Sampson v. Knight Transp., Inc. (Majority and Dissent)

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Justia Opinion Summary

The federal district court in Washington State certified a question of law to the Washington Supreme Court. Plaintiffs Valerie Sampson and David Raymond (collectively, Sampson) were Washington residents who worked as commercial truck drivers for defendants Knight Transportation Inc., Knight Refrigerated, LLC, and Knight Port Services LLC (collectively, Knight). Plaintiffs brought this putative class action on behalf of themselves and others similarly situated for several alleged violations of Washington wage and hour laws. At issue here was Sampson's claim that piece-rate drivers must receive separate hourly compensation for all time spent "on-duty not- driving." The question the federal court posed to the Supreme Court was whether the Washington Minimum Wage Act required non-agricultural employers to pay their piece-rate employees per hour for time spent performing activities outside of piece-rate work. The Supreme Court responded: no. "All workers must be compensated for all hours worked in a work week in accordance with the Minimum Wage Act (MWA). For nonagricultural workers, WAC 296-126-021 validly allows employers to demonstrate compliance with the MWA's guaranty that Washington workers receive a minimum wage for each hour worked by ensuring that the total wages for the week do not fall below the statutory minimum wage for each hour worked. Accordingly, the plaintiffs in this case fail to demonstrate as a matter of law that they were uncompensated for time spent "loading and unloading, pre-trip inspections, fueling, detention at a shipper or consignee, washing trucks, and other similar activities."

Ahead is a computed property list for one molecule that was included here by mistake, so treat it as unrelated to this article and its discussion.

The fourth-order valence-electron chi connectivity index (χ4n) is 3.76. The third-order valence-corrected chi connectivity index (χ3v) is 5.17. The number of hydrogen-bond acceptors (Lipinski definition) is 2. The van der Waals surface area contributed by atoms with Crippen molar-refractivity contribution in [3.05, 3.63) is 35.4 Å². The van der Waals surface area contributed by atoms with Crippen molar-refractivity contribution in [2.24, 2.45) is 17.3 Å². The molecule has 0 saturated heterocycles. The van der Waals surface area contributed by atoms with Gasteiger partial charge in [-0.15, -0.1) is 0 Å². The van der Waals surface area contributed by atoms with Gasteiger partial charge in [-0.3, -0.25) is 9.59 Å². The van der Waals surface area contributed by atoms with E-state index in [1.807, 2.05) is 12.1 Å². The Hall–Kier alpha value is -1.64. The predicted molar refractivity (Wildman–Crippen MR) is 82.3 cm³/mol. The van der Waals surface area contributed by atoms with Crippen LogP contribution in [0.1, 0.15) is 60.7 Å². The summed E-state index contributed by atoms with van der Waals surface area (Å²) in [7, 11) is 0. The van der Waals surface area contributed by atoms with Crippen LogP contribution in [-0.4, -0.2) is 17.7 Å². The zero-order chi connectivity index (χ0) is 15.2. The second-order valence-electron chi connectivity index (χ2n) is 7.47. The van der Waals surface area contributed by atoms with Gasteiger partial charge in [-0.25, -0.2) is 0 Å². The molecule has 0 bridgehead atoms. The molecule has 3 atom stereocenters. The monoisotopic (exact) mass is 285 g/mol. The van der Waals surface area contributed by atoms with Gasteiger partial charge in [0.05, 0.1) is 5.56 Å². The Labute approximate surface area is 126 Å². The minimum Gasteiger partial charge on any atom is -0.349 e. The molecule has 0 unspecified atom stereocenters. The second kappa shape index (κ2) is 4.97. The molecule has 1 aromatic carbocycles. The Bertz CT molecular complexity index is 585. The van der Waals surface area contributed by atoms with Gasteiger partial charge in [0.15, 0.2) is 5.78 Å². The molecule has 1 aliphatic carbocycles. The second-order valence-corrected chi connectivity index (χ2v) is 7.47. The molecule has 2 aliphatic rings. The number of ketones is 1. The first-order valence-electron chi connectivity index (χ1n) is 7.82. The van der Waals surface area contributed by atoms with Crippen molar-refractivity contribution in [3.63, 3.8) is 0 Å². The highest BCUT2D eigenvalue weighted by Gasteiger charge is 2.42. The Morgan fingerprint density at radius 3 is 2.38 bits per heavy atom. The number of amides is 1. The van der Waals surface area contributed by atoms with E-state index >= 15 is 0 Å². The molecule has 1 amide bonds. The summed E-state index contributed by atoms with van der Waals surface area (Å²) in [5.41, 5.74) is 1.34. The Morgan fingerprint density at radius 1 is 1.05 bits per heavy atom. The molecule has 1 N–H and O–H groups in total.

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This opinion was ^ fiied for record IN CLERKt OmCE •unuEOouRr.eDOEOFiwaHNeioi DATE SEP fl S 7()1 Susan L. Carlson Supreme Court Clerk CHIEF JUSTICE IN THE SUPREME COURT OF THE STATE OF WASHINGTON CERTIFICATION FROM THE UNITED STATES DISTRICT COURT FOR THE WESTERN DISTRICT OF WASHINGTON IN No. 96264-2 VALERIE SAMPSON and DAVID RAYMOND,on their own behalf and on behalf of all others similarly situated, EN BANC Plaintiffs, V. Filed: $EP|J 2018 KNIGHT TRANSPORTATION,INC., an Arizona corporation, KNIGHT REFRIGERATED,LLC, an Arizona limited liability company, and KNIGHT PORT SERVICES,LLC, an Arizona limited liability company. Defendants. YU,J. — This case arises from a putative class action employment lawsuit involving commercial truck drivers who are paid on a piecework basis. We have been asked by Judge Cplighenour of the United States District Court for the Sampson v. Knight Transp., /«c., No. 96264-2 Western District of Washington to answer the following certified question: "Does the Washington Minimum Wage Act require non-agricultural employers to pay their piece-rate employees per hour for time spent performing activities outside of piece-rate work?" Order, Sampson v. Knight Transp., Inc., No. C17-0028-JCC, at 17(W.D. Wash. June 14, 2018). The answer is no. All workers must be compensated for all hours worked in a workweek in accordance with the Minimum Wage Act(MWA),ch. 49.46 ROW. For nonagricultural workers, WAC 296-126-021 validly allows employers to demonstrate compliance with the MWA's guaranty that Washington workers receive a minimum wage for each hour worked by ensuring that the total wages for the week do not fall below the statutory minimum wage for each hour worked. Accordingly, the plaintiffs in this case fail to demonstrate as a matter of law that they were uncompensated for time spent "loading and unloading, pre-trip inspections, fueling, detention at a shipper or consignee, washing trucks, and other similar activities." Order at 17. Factual Background and Procedural History Plaintiffs Valerie Sampson and David Raymond (collectively Sampson) are Washington residents who worked as commercial truck drivers for defendants Knight Transportation Inc., Knight Refrigerated LLC, and Knight Port Services LLC (collectively Knight). Plaintiffs brought this putative class action on behalf of Sampson v. Knight Transp., /«c., No. 96264-2 themselves and others similarly situated for several alleged violations of Washington wage and hour laws. At issue here is Sampson's claim that piece-rate drivers must receive separate hourly compensation for all time spent "on-duty not- driving."' Knight uses two methods to compensate its drivers. Long-haul drivers— those that deliver loads across the United States and Canada—are paid a mileagebased piece rate, based on estimated miles rather than actual miles driven (mileage rate). The per-mile rate varies depending on the length ofthe trip and is intended to compensate the driver for time spent driving as well as for routine nondriving tasks associated with the trip, including weighing loads, filling out paper work, conducting vehicle inspections, securing and caring for cargo, performing maintenance activities, fueling and washing the truck, and up to two hours of wait time^ at the shipper or consignee facility. Because these nondriving activities take roughly the same amount of time regardless of the length of the trip, shorter trips are paid at a higher per-mile rate than longer trips. Long-haul drivers are also paid an extra flat fee for certain additional duties, such as hand loading/unloading. 'Federal regulations require commercial truck drivers to log their work hours as either driving or on-duty not-driving. 49 C.F.R. § 395.8(b). ''Driving time means all time spent at the driving controls of a commercial motor vehicle in operation." 49 C.F.R. § 395.2. ^ Two hours is commonly used in the industry as the average time it takes to load or unload cargo. U.S. Gov't Accountability Off., GAO-1 1-198, Commercial Motor Carriers: More Could Be Done to Determine Impact of Excessive Loading and Unloading Wait Times on Hours of Service Violations 1 n.l (2011). 3 Sampson v. Knight Transp., Inc., No. 96264-2 making extra stops, waiting more than two hours at the shipper or consignee, and crossing borders. Short-haul drivers—those that pick up loads from major ports in Washington and deliver them across the Pacific Northwest—are paid a flat rate for each round trip (load rate). The load rate is determined by several factors, including the trip length and type of load. Like the mileage rate for long-haul drivers, the load rate is intended to cover all routine nondriving tasks. And like long-haul drivers, shorthaul drivers receive extra pay for additional activities, such as long wait times and assisting with loading and unloading. The district court determined that both the mileage rate and load rate qualify as "piece rates" pursuant to Washington law because drivers are paid for tasks completed and not the amount of time worked. Id. at 13 {citing Erickson v. Dep't ofLabor & Indus., 185 Wash. 618, 620, 56 P.2d 713 (1936)). Sampson argues that both compensation schemes violate the MWA because drivers spend time completing tasks for which they are not paid. Instead, the time spent on nondriving tasks is "subsumed within [the] mileage or load rate." Id. at 14. Sampson argues that the MWA requires employers to pay their employees "per hour" worked and that the workweek averaging used by Knight does not compensate for actual hours worked. Id. Sampson v. Knight Transp., Inc., No. 96264-2 The district court acknowledged that it had previously rejected similar claims as not cognizable under Washington law, but it agreed with Sampson that those prior holdings were called into question by our recent decision in Carranza V. Dovex Fruit Co., 190 Wn.2d 612, 416 P.3d 1205 (2018), and therefore certified the following question to this court.^ Order at 15. Issue Does the MWA require nonagricultural employers to pay their piece-rate employees per hour for time spent performing activities outside of piece-rate work?'^ Analysis The MWA "establish[es] minimum standards of employment within the state of Washington," including setting the minimum wage. ROW 49.46.005(1). The MWA states that "every employer shall pay to each of his or her employees who has reached the age of eighteen years wages at a rate of not less than [the applicable minimum wage] per hour." ROW 49.46.020(l)-(3). The statute does not restrict employers to a specific compensation structure but does require that ^ We accepted amicus briefs from the Attorney General of Washington, Department of Labor and Industries, American Trucking Associations Inc. and Washington Trucking Associations, and Washington Employment Lawyers Association. "For the purpose of answering this question, the [district court] considers 'time spent performing activities outside of piece-rate work' to include: loading and unloading, pre-trip inspections, fueling, detention at a shipper or consignee, washing trucks, and other similar activities." Order at 17. Sampson v. Knight Transp., Inc.,'Ho. 96264-2 employees be compensated at least the minimum wage for each hour worked. Carranza, 190 Wn.2d at 619. With limited exceptions, WAC 296-126-021 allows employers to measure compliance with the MWA by dividing an employee's total wages earned in a week by the total hours worked. If the result equals or exceeds the minimum wage, the requirements of the MWA have been met. This method is commonly referred to as "workweek averaging." If the result falls below the hourly minimum wage, the employer must augment the final compensation to meet the statutory requirements. Knight contends that WAC 296-126-021 specifically authorizes workweek averaging of all hours worked as an allowable method of measuring compliance with the MWA for piece-rate workers like the truck drivers here. Sampson argues that in light of Carranza, WAC 296-126-021 must be interpreted to authorize workweek averaging of piecework wages only with hours spent on the piecework. That is, hours spent on tasks outside the piecework must be separately compensated at an hourly rate at least equal to the applicable minimum wage. Alternatively, Sampson argues that WAC 296-126-021 is not a valid implementation of the MWA. This is the fourth certified question we have received in the last several years from federal courts relating to piecework compensation and the MWA,but it is the Sampson v. Knight Transp., Inc., No. 96264-2 first where we are required to directly rule on the validity of WAC 296-126-021's workweek averaging test for compliance for nonagricultural workers. See Hill v. Xerox Bus. Servs., LLC, 191 Wn.2d 751, 752, 760, 426 P.3d 703 (2018)(a payment plan that includes as a metric an employee's "production minutes" does not qualify as a piecework plan); Carranza, 190 Wn.2d at 626-21 (agricultural piece-rate pickers, who are not subject to WAC 296-126-021, must be paid separate hourly compensation for the time they spend performing tasks outside of piece-rate picking work); Lopez Demetrio v. Sakuma Bros. Farms, 183 Wn.2d 649, 662-63, 355 P.3d 258(2015)(agricultural employers required to pay piece-rate workers separately for rest breaks at a rate calculated by workweek averaging of production hours).^ We now hold that WAC 296-126-021 sets forth a valid method of measuring compliance with the MWA for nonagricultural employees paid on a piecework basis. Contrary to the dissent's characterization, the court in Carranza limited its holding to agricultural workers because WAC 296-126-021 expressly excluded agricultural workers. 190 Wn.2d at 624; WAC 296-126001(2)(c). ^ While we have not ruled on this precise issue, federal district courts have upheld the validity of WAC 296-126-021 for commercial truck drivers paid on a piecework basis. Mendis V. Schneider Nat'l Carriers, Inc., No. C15-0144-JCC, 2016 WL 6650992, at *3(W.D. Wash. Nov. 10, 2016); Helde v. Knight Transp., /«c.. No. C12-0904RSL, 2016 WL 1687961, at *2 (W.D. Wash. Apr. 26, 2016). 7 Sampson v. Knight Transp., Inc., No. 96264-2 A. We answer the certified question as framed by the district court As a preliminary matter, we must decide whether to answer the certified question as presented by the district court or exercise our discretion to reformulate the question. See, e.g., Allen v. Dameron, 187 Wn.2d 692, 701, 389 P.3d 487 (2017); Order at 17. Knight argues that the question as presented implicitly accepts Sampson's premise that the nondriving tasks at issue are outside the scope of the piece-rate compensation. Knight asks us to reframe the question to read, "Does the MWA prohibit piecework pay from compensating for all activities necessary or incidental to the production of the units of output?" Resp'ts/Defs.' Corrected Answering Br. at 10-11. We decline to do so. What work is accounted for by piece-rate compensation is a factual question for the district court to resolve. Carranza, 190 Wn.2d at 615-16. The district court has asked for our guidance on a narrow legal question, and we confine our answer to the scope of the question as presented. We answer certified questions de novo and in light of the certified record from the federal court. Carlsen v. Glob. Client Sols., LLC, 171 Wn.2d 486, 493, 256 P.3d 321 (2011); B. also RCW 2.60.030(2). The plain language of WAG 296-126-021 allows workweek averaging of all hours for nonagricultural workers paid on a piecework basis The Department of Labor and Industries (Department) has long understood WAG 296-126-021 to allow workweek averaging of all hours worked for 8 Sampson v. Knight Transp., Inc., No. 96264-2 nonagricultural employees paid on a piecework basis. Sampson would have us interpret the regulation as requiring separate hourly pay for non-piece-rate work. This interpretation is not supported by the plain language of the regulation. Because the Department's long-held interpretation of the regulation comports with the plain language, we agree with the Department's intei-pretation. This court interprets regulations according to the same rules that are used to interpret statutes. Lopez Demetrio, 183 Wn.2d at 655. First, the court "examine[s] the plain language ofthe regulation; if that language is unambiguous, it controls." Id. A regulation '"is not ambiguous merely because different interpretations are conceivable.'" Cerrillo v. Esparza, 158 Wn.2d 194, 201, 142 P.3d 155(2006) (emphasis added)(internal quotation marks omitted)(quoting Agrilink Foods, Inc. V. Dep't ofRevenue, 153 Wn.2d 392, 396, 103 P.3d 1226 (2005)). Instead, more than one interpretation must be reasonable. Id. The parties disagree on whether or not the regulation is ambiguous. The full text ofthe regulation states: Where employees are paid on a commission or piecework basis, wholly or partially, (1)The amount earned on such basis in each work-week period may be credited as a part ofthe total wage for that period; and (2)The total wages paid for such period shall be computed on the hours worked in that period resulting in no less than the applicable minimum wage rate. Sampson v. Knight Transp., Inc., No. 96264-2 WAC 296-126-021. The Department interprets this to mean that an employer may divide an employee's total weekly earnings by the employee's total weekly hours worked, and if the result is at least equal to the applicable minimum wage,the employer has met its obligation to comply with the MWA. "In this way,[the Department] has allowed employers to 'credit' the piece-rate and commission earnings to other hours worked and has not required employers to compensate employees separately for hours employees might be engaged in non-piece-rate or commission work." Amicus Curiae Br. ofthe Dep't of Labor & Indus, at 4; see also Wash. Dep't of Labor & Indus., Admin. Policy ES.A.3, at 2(revised July 15, 2014)(Minimum Hourly Wage), http://www.lni.wa.govAVorkplaceRights/files/ policies/esa3.pdf[https://perma.cc/T4FS-9BCH]. The only payments that are not included in the total wages calculation are vacation pay; holiday pay; and any gratuities, tips, or service fees. Admin. Policy ES.A.3, at 3; see also WAC 296126-022. Sampson argues that the regulation is ambiguous and that the Department's interpretation is only one oftwo reasonable interpretations. Sampson asks us to interpret the regulation to "require[] employers to satisfy their obligation to pay for all hours worked before applying workweek averaging." Pis.' Opening Br. on Certified Question at 26. 10 Sampson v. Knight Transp., /nc., No. 96264-2 To support their position, Sampson argues that the Department's interpretation renders subsection(1)of the regulation superfluous because "Subsection (1) provides: 'The amount earned on la piece-ratel basis . . . may be credited as a part of the total wage for that period.' WAC 296-126-021(1). This means the employer must also credit the employee for wages earned for work performed on some other basis during the period." Id. at 27 (alterations in original). Sampson argues that if the Department's interpretation is correct, subsection (1) would be unnecessary, and the regulation would have read only, '"Where employees are paid on a commission or piecework basis, wholly or partially, the total wages paid for such period shall be computed on the hours worked in that period resulting in no less than the applicable minimum wage rate.'" Id. at 29. Sampson is correct that Washington courts interpret regulations in a manner that gives effect to all the language without rendering any part superfluous. Hayes V. Yount, 87 Wn.2d 280, 290, 552 P.2d 1038 (1976). However,the Department's interpretation of WAC 296-126-021 does not render subsection (1)superfluous as Sampson contends. Instead, subsection (1) makes it clear that the regulation permits all forms of compensation paid in a workweek to be added together to determine MWA compliance when an employee is paid "partially" on a piecework basis, as allowed by WAC 296-126-021. See Admin. Policy ES.A.3, at 3 ("'Total 11 Sampson v. Knight Transp., /nc., No. 96264-2 earnings' is meant to include ail compensation received for hours worked in the pay period, as well as any additional payments, i.e., split-shift bonus or stand-by pay."). It does not require that nonpiecework compensation be separately paid to workers paid "wholly" on a piecework basis, which is also allowed by WAC 296126-021. The Department's interpretation comports with the plain language ofthe regulation and does not render any part superfluous. Therefore, we agree with the Department's interpretation and move to the central issue in this case—whether the regulation so interpreted violates the MWA. C. WAC 296-126-021 does not conflict with the MWA The central issue in this case is whether workweek averaging, as authorized by WAC 296-126-021, is consistent with the MWA's requirement that workers receive compensation for each hour worked. The Department is tasked with administering and enforcing the MWA and has authority to promulgate regulations related to that purpose. WAC 296-126-021 aids enforcement by specifying how compliance with the MWA will be tested for nonagricultural workers paid on a piecework basis. Administrative regulations adopted pursuant to a legislative grant of authority are presumed to be valid and will be upheld on judicial review if they are reasonably consistent with the controlling statute. Wash. Pub. Ports Ass'n v. Dep't ofRevenue, 148 Wn.2d 637, 646,62 P.3d 462(2003). 12 Sampson v. Knight Transp., Inc., No. 96264-2 To overcome this presumption of validity, Sampson argues that our decision in Carranza requires all employers to compensate piece-rate workers on a separate hourly basis for work performed outside the piecework, so WAC 296-126-021 is invalid to the extent it authorizes workweek averaging of all hours worked. But our holding in Carranza was not so broad. There is no regulation that authorizes workweek averaging for the agricultural workers at issue in Carranza—^they are expressly excluded from WAC 296-126-021. 190 Wn.2d at 624; WAC 296-126001(2)(c). Thus, our holding in Carranza was necessarily limited to the narrow context of that case because no regulation authorized workweek averaging for agricultural workers. In Carranza, we were asked whether '"Washington law require[s] agricultural employers to pay their pieceworkers for time spent performing activities outside of piece-rate picking work.'" 190 Wn.2d at 618. The plaintiffs in the case were seasonal and migrant agricultural workers who were paid on a piece-rate basis—a set amount for every bin of apples or pears or each lug of cherries picked. Id. at 616. They were also required to spend time performing other tasks not related to picking, such as traveling between orchards, transporting ladders, and attending mandatory meetings. Id. at 617. We determined that "[t]he plain language of the MWA requires employers to pay their adult workers 'at a rate of not less than [the applicable minimum wage]per hour. 13 Id. at 614-15 (second Sampson v. Knight Transp., Inc., No. 96264-2 alteration in original)(quoting RCW 49.46.020(l)-(3)). In the absence of any "exception, other statutory provision, or judicial or executive interpretation," we set out to decide whether the compensation plan at issue complied with this statutory language. Id. at 615. We determined that the compensation plan would allow an agricultural employer to "conceal the fact that an employer is not compensating its employees for all hours worked because payment for some hours of piece-rate picking work is spread across all hours worked." Id. at 622. Thus we held that these employees "are entitled to separate hourly compensation for the time they spend performing tasks outside of piece-rate picking work." Id. at 626. The fact that workweek averaging may not be applied to agricultural workers, who are explicitly exempt from WAC 296-126-021, does not automatically mean that workweek averaging is invalid as applied to everyone. Carranza therefore does not control here. The ultimate determination for purposes of the MWA remains whether an employer is compensating each employee for all hours worked at a rate greater than or equal to the statutory minimum wage. WAC 296-126-021 merely provides that where the regulation applies, compliance with the MWA's minimum wage requirements may be demonstrated by workweek averaging. It does not deprive nonagricultural workers oftheir statutory minimum wage and therefore does not conflict with the MWA. 14 Sampson v. Knight Transp., Inc., No. 96264-2 The exemption of agricultural workers from WAC 296-126-021 also represents a reasonable decision that is within the Department's authority to make. The agricultural and trucking industries are different, and piecework compensation serves different purposes in each context. Thus, it is not unreasonable to have different methods of measuring compliance with the MWA. Paying agricultural workers for every bin of fruit they pick incentivizes them to work harder, faster, and more efficiently while doing that work. The more fruit they pick in an hour, the more they get paid. Requiring this class of historically vulnerable workers to then spend time on activities where they are not earning additional compensation would frustrate the purpose ofthe MWA. Carranza, 190 Wn.2d at 625. It was thus reasonable for the Department to explicitly exempt agricultural workers who are paid on a piece-rate basis from workweek averaging. Piecework compensation in the trucking industry also promotes productivity but in a very different way. Unlike agricultural workers, truckers are not closely supervised during the day. They are frequently away from the employer's office or terminals for weeks at a time with little oversight. Br. of Am. Trucking Ass'ns Inc. & Wash. Trucking Ass'ns as Amici Curiae at 4. Truck drivers are not paid a permile rate so that they will drive faster and produce more miles in an hour. Rather, piecework compensation incentivizes them to make productive use oftheir day. 15 Sampson v. Knight Transp., /nc., No. 96264-2 For the past 45 years, the regulation has reflected the Department's reasonable determination that workweek averaging is a valid measure of compliance with the MWA for nonagricultural workers. Meanwhile, WAC 296126-00l(2)(c) reflects the Department's reasonable determination to exempt agricultural workers from workweek averaging in light oftheir particular circumstances. Nothing has changed that would bring the reasonableness of either determination into question. Therefore, we hold that WAC 296-126-021 is not inconsistent with the MWA. D. WAC 296-126-021 is a valid implementation of the MWA Finally, we turn to Sampson's argument that WAC 296-126-021 does not apply to the MWA at all. Sampson's theory is that since the regulation was promulgated pursuant to a specific grant of rule-making authority contained in the industrial welfare act(IWA), ch. 49.12 RCW,its application is limited to that statute. But this argument ignores the necessity of promulgating regulations to "fill the gaps" in the MWA by providing a method of testing compliance for workers compensated on a basis other than an hourly wage, as well as provisions that grant the Department broad authority to do so. Determining the extent of an administrative agency's rule-making authority is a question oflaw, which we review de novo. Wash. Pub. Ports Ass'n, 148 Wn.2d at 645. An administrative agency "possesses only those powers either 16 Sampson v. Knight Transp., /«c., No. 96264-2 expressly granted or necessarily implied from statutory grants of authority." Id. at 646. Agency regulations "may be used to 'fill in the gaps' in legislation if such [regulations] are 'necessary to the effectuation of a general statutory scheme.'" Id. (internal quotation marks omitted)(quoting Green River Community Coll. v. Higher Educ. Pers. Bd,95 Wn.2d 108, 112, 622 P.2d 826 (1980)). The director of the Department is charged by statute with "the administration and enforcement of all laws respecting the employment and relating to the health, sanitary conditions, surroundings, hours of labor, and wages of employees employed in business and industry in accordance with the provisions of[the IWA,] chapter 49.12 RCW." RCW 43.22.270(4)(emphasis added). The IWA in turn specifically grants the director "authority to prescribe rules and regulations fixing standards, conditions and hours of labor for the protection of the safety, health and welfare of employees for all . . . occupations subject to [the IWA]."^ RCW 49.12.091. The MWA sets minimum wage standards for all employees in the state, both those that are subject to the IWA and those that are not. RCW 49.46.120. The MWA's provisions are "in addition to and supplementary to any other federal, state, or local law or ordinance, or any rule or regulation issued thereunder." Id. ^ Most occupations, including truck driving, are subject to the IWA. See RCW 49.12.005 (3)-(4). Agriculturallabor is exempt from the IWA. RCW 49.12.185. 17 Sampson v. Knight Transp., Inc., No. 96264-2 Thus, a regulation that authorizes workweek averaging for minimum wage compliance promulgated under the IWA is valid so long as the minimum requirements ofthe MWA are met. The Department is tasked with the enforcement ofthe MWA,but the statute does not specify how the Department should measure compliance with the act for employees paid on a piecework basis. WAC 296-126-021, adopted in 1974, fills this gap in the statute as it relates to nonagricultural workers and is within the scope of the Department's rule-making authority. Conclusion WAC 296-126-021 implements the MWA and allows employers to use workweek averaging to measure compliance with the MWA for nonagricultural workers paid on a piecework basis. The regulation is not in conflict with the MWA's guaranty of a per hour minimum wage. Rather, it is a reasonable method of ensuring compliance adopted by the agency with expertise in the field. Since WAC 296-126-021 ensures compliance with the MWA,we answer the certified question in the negative—^the MWA does not require nonagricultural employers to pay their piece-rate employees per hour for time spent performing activities outside of piece-rate work. 18 Sampson v. Knight Transp., Inc.,'Ho. 96264-2 WE CONCUR: \aaaaa-{ . C / 1-9^ Sampson v. Knight Transp., Inc. No. 96264-2 OWENS,J.(dissenting) — We are asked to decide whether the Washington Minimum Wage Act(MWA),chapter 49.46 ROW,requires "non-agricultural employers to pay their piece-rate employees per hour for time spent performing activities outside of piece-rate work." Order, Sampson v. Knight Transp., Inc., No. C17-0028-JCC, at 17(W.D. Wash. June 14, 2018). I would answer in the affirmative. I believe our recent decision in Carranza v. Dovex Fruit Co., 190 Wn.2d 612,416 P.3d 1205 (2018), compels this court to hold that the MWA requires nonagricultural employers to pay their piece-rate employees on a separate hourly basis, at least equal to the applicable minimum wage,for the time spent performing activities outside of their piece-rate work. Carranza held that the plain language of the MWA mandates that agricultural employers pay employees on a separate hourly basis for activities outside of piece-rate work. However, Carranza was based on only the MWA,which applies equally to both agricultural and nonagricultural employees. Consequently, WAC 296-126-021 is contrary to the plain language ofthe MWA insofar as it permits nonagricultural employers to pay their employees piece-rate pay for activities Sampson v. Knight Transp., Inc., No. 96264-2 Owens, J., Dissenting perfomied outside the scope oftheir piece-rate work. Accordingly,I would hold that WAC 296-126-021 is invalid. Thus, I respectfully dissent. Plaintiffs Valerie Sampson and David Raymond (collectively Sampson)argue that the MWA requires that Knight Transportation Inc., Knight Refrigerated LLC,and Knight Port Services LLC (collectively Knight) pay employees "per hour worked" and that Knight's piece-rate wages, which are based on the piece-rate compensation scheme set out in WAC 296-126-021, are unlawful. Order at 14. Stated another way, Sampson contends that WAC 296-126-021 is invalid because it conflicts with the plain language ofthe MWA. The Washington Administrative Procedure Act(APA), chapter 34.05 RCW, governs our review ofthe validity of an agency regulation. Ass'n of Wash. Spirits & Wine Distribs. v. Wash. State Liquor Control Bd, 182 Wn.2d 342, 350, 340 P.3d 849 (2015). Under the APA,an agency regulation may be invalidated only when it (1) violates constitutional provisions,(2) exceeds the agency's statutory rule-making authority,(3) was adopted without complying with statutory rule-making procedures, or(4)is arbitrary and capricious. RCW 34.05.570(2)(c). When an agency's regulation is reasonably consistent with the statutes it implements, an agency acts within its statutory rule-making authority and the regulation is presumed to be valid. Wash. State Hosp. Ass'n v. Dep't ofHealth, 183 Wn.2d 590, 595, 353 P.3d 1285 (2015). However, regulations that are inconsistent with the statutes they implement Sampson v. Knight Transp., Inc., No. 96264-2 Owens, J., Dissenting are beyond the agency's authority and are therefore invalid. Id. WAC 296-126-021 provides: Where employees are paid on a commission or piecework basis, wholly or partially, (1)The amount earned on such basis in each work-week period may be credited as a part ofthe total wage for that period; and (2) The total wages paid for such period shall be computed on the hours worked in that period resulting in no less than the applicable minimum wage rate. Under WAC 296-126-021, an employer meets its minimum wage obligation when an employee's total earnings, including piece-rate wages, are greater than the applicable minimum wage rate when divided by the total number of hours the employee worked. To assess the validity of WAC 296-126-021, we must examine the MWA. The MWA provides that "every employer shall pay to each of his or her employees .. . wages at a rate of not less than [the applicable minimum wage] per hour." RCW 49.46.020(l)(a)-(d). In Carranza, we held that because the plain language ofthe MWA requires employers to pay their adult workers '"at a rate of not less than [the applicable minimum wage]/?er hour"'' 190 Wn.2d at 614-15 (alteration in original) (quoting RCW 49.46.020(1)-(3)), "agricultural workers may be paid on a piece-rate basis only for the hours in which they are engaged in piece-rate picking work." Id. at 615. Carranza involved facts strikingly similar to the case before us. A fruit Sampson v. Knight Transp., Inc., No. 96264-2 Owens, J., Dissenting company paid its agricultural employees on a piece-rate basis. Id. at 616. The agricultural employees brought a lawsuit, alleging that the fruit company failed to comply with Washington law because the MWA requires that agricultural employees be compensated separately for work performed outside of their piece-rate work. Id. at 617. We agreed with the agricultural employees, reasoning that the legislature's choice ofthe term "per hour" in the MWA signified its intent that employees have a right to compensation for each hour worked, rather than a right to workweek averaging. /<i. at 619. We further held that "the MWA's plain language requires us to conclude that employees have a per hour right to minimum wage." Id. at 620. Accordingly, we determined that piece-rate employees may be paid on a piece-rate basis for only the hours in which they perform piece-rate work; activities outside of that piece-rate work must be compensated on a separate hourly basis. M at 615. The majority attempts to distinguish Carranza, contending that because agricultural employees are expressly excluded from WAC 296-126-021, Carranza was "necessarily limited to the narrow context of that case." Majority at 13. But this distinction is unavailing because the holding in Carranza is not limited to only agricultural employees. Although it is true that WAC 296-126-021 does not apply to agricultural employees, Carranza^s "holding that the MWA provides employees a right to minimum wage compensation for each individual hour of work [was] based on its reading ofRCW 49.46.020, which applies equally to nonagricultural Sampson v. Knight Transp., Inc., No. 96264-2 Owens, J., Dissenting pieceworkers." 190 Wn.2d at 645 (Stephens, J., dissenting); 5ee WAC 296-126001(2)(c). Indeed, RCW 49.46.020 does not distinguish between agricultural and nonagricultural employees. Instead, RCW 49.46.020 requires that every employer pay his or her employee the applicable minimum wage per hour. Beeause Carranza supplied the plain meaning of the MWA,which applies to both agricultural and nonagricultural employers equally, Carranza necessarily requires that all employees who are paid on a piece-rate basis be entitled to separate hourly compensation for time spent performing tasks outside oftheir piece-rate work. WAC 296-126-021, on the other hand, permits workweek averaging to determine minimum wage compliance under employers' piece-rate compensation plans. Accordingly, WAC 296-126-021 is inconsistent with the MWA because it does not provide employees with an hourly right to minimum wage for tasks performed outside oftheir piece-rate work. Thus,I would hold that WAC 296-126-021 is invalid. I believe this court's recent decision in Carranza requires this court to hold that WAC 296-126-021 is contrary to the plain language ofthe MWA insofar as it permits nonagricultural employers to pay their employees piece-rate pay for activities performed outside the scope oftheir piece-rate work. Accordingly,I would answer the district court's certified question in the affirmative and hold that the MWA requires Knight to pay its employees on a separate hourly basis for their time spent performing activities outside of their pieee-rate work. I respectfully dissent. Sampson v. Knight Transp., Inc., No. 96264-2 Owens, J., Dissenting //u